The farm bill is managed the U.S. Department of Agriculture and is the primary budget and policy for agriculture and nutrition programs nationally. The 2018 $867 billion version of the bill was projected to go in a different direction than in years past, but experts say it looks almost identical to the last bill.
The farm bill is more than just agricultural regulations and subsidies according to Brandon Willis, a professor of applied economics at Utah State University and senior advisor to the former Secretary of Agriculture Tom Vilsack.
“The farm bill is 80 percent nutrition programs,” Willis said. “One of the controversial parts of the farm bill were changes to the supplemental nutrition assistance program, SNAP, formally called the food stamp program.”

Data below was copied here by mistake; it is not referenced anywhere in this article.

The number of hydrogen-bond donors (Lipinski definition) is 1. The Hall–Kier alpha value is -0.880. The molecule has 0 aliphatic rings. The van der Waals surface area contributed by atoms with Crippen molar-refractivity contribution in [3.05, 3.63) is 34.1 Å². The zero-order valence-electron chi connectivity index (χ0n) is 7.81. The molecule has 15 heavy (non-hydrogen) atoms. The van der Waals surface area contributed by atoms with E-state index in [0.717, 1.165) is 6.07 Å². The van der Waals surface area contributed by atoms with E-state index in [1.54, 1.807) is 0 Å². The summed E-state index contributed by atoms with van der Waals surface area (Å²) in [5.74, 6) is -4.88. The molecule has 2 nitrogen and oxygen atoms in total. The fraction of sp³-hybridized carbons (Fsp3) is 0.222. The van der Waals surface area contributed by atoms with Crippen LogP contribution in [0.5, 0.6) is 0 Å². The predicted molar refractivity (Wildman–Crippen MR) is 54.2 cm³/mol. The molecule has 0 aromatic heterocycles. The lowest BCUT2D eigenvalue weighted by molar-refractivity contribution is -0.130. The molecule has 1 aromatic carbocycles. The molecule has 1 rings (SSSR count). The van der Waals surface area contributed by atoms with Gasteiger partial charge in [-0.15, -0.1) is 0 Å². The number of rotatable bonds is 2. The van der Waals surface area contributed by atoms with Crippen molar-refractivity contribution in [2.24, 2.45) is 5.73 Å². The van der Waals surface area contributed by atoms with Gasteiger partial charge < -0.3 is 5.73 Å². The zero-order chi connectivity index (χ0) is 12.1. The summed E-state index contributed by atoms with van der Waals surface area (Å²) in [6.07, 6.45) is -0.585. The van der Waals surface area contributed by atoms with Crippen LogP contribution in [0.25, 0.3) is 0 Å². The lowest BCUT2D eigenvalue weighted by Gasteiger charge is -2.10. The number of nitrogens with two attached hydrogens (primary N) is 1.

Earlier this year the house modified the requirements for those who are eligible for SNAP benefits.
“To remain eligible you had to have more work requirements and this was highly controversial,” Willis said. “The Senate didn’t do that, the house democrats voted unanimously against it.”
And after the last election:
“All the leverage that the Republicans had at that time really evaporated with the election,” Willis said. “That probably helped come together in a conference with the house and the Senate. I think what you’re looking at are no major changes to the nutrition part of the farm bill. Then they had to tie up some loose ends everywhere else.”
Willis said most Utah producers won’t notice a difference with the exception of some improvements to the dairy industry.
The bill has passed the Senate and the House could vote this week, sending the final version to President Donald Trump.